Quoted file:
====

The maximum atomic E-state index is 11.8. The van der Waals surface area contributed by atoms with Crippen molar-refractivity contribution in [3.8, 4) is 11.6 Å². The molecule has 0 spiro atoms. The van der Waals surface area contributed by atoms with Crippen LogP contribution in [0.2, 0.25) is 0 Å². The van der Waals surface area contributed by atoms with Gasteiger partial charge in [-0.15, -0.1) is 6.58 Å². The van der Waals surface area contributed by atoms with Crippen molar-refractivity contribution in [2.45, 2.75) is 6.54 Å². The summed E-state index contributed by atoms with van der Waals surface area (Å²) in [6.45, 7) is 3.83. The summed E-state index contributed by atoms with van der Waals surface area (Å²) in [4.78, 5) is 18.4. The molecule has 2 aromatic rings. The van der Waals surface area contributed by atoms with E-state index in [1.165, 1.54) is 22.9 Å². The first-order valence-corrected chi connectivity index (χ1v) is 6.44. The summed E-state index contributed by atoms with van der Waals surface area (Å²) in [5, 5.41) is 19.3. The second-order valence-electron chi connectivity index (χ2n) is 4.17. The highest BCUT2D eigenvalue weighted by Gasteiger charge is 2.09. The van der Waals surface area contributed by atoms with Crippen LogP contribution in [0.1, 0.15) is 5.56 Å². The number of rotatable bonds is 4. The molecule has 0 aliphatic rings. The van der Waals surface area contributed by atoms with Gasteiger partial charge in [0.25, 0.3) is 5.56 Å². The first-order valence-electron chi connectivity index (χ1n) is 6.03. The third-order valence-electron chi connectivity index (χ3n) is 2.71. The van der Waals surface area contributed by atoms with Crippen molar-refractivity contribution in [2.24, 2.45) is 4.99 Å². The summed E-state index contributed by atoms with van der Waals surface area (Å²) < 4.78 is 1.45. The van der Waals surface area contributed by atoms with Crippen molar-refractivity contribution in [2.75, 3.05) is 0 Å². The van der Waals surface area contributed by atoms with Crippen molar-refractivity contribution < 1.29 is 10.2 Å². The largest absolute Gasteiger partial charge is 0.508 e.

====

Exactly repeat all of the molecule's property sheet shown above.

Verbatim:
The maximum atomic E-state index is 11.8. The van der Waals surface area contributed by atoms with Crippen molar-refractivity contribution in [3.8, 4) is 11.6 Å². The molecule has 0 spiro atoms. The van der Waals surface area contributed by atoms with Crippen LogP contribution in [0.2, 0.25) is 0 Å². The van der Waals surface area contributed by atoms with Gasteiger partial charge in [-0.15, -0.1) is 6.58 Å². The van der Waals surface area contributed by atoms with Crippen molar-refractivity contribution in [2.45, 2.75) is 6.54 Å². The summed E-state index contributed by atoms with van der Waals surface area (Å²) in [6.45, 7) is 3.83. The summed E-state index contributed by atoms with van der Waals surface area (Å²) in [4.78, 5) is 18.4. The molecule has 2 aromatic rings. The van der Waals surface area contributed by atoms with E-state index in [1.165, 1.54) is 22.9 Å². The first-order valence-corrected chi connectivity index (χ1v) is 6.44. The summed E-state index contributed by atoms with van der Waals surface area (Å²) in [5, 5.41) is 19.3. The second-order valence-electron chi connectivity index (χ2n) is 4.17. The highest BCUT2D eigenvalue weighted by Gasteiger charge is 2.09. The van der Waals surface area contributed by atoms with Crippen LogP contribution in [0.1, 0.15) is 5.56 Å². The number of rotatable bonds is 4. The molecule has 0 aliphatic rings. The van der Waals surface area contributed by atoms with Gasteiger partial charge in [0.25, 0.3) is 5.56 Å². The first-order valence-electron chi connectivity index (χ1n) is 6.03. The third-order valence-electron chi connectivity index (χ3n) is 2.71. The van der Waals surface area contributed by atoms with Crippen molar-refractivity contribution in [2.24, 2.45) is 4.99 Å². The summed E-state index contributed by atoms with van der Waals surface area (Å²) < 4.78 is 1.45. The van der Waals surface area contributed by atoms with Crippen molar-refractivity contribution in [2.75, 3.05) is 0 Å². The van der Waals surface area contributed by atoms with Crippen molar-refractivity contribution < 1.29 is 10.2 Å². The largest absolute Gasteiger partial charge is 0.508 e.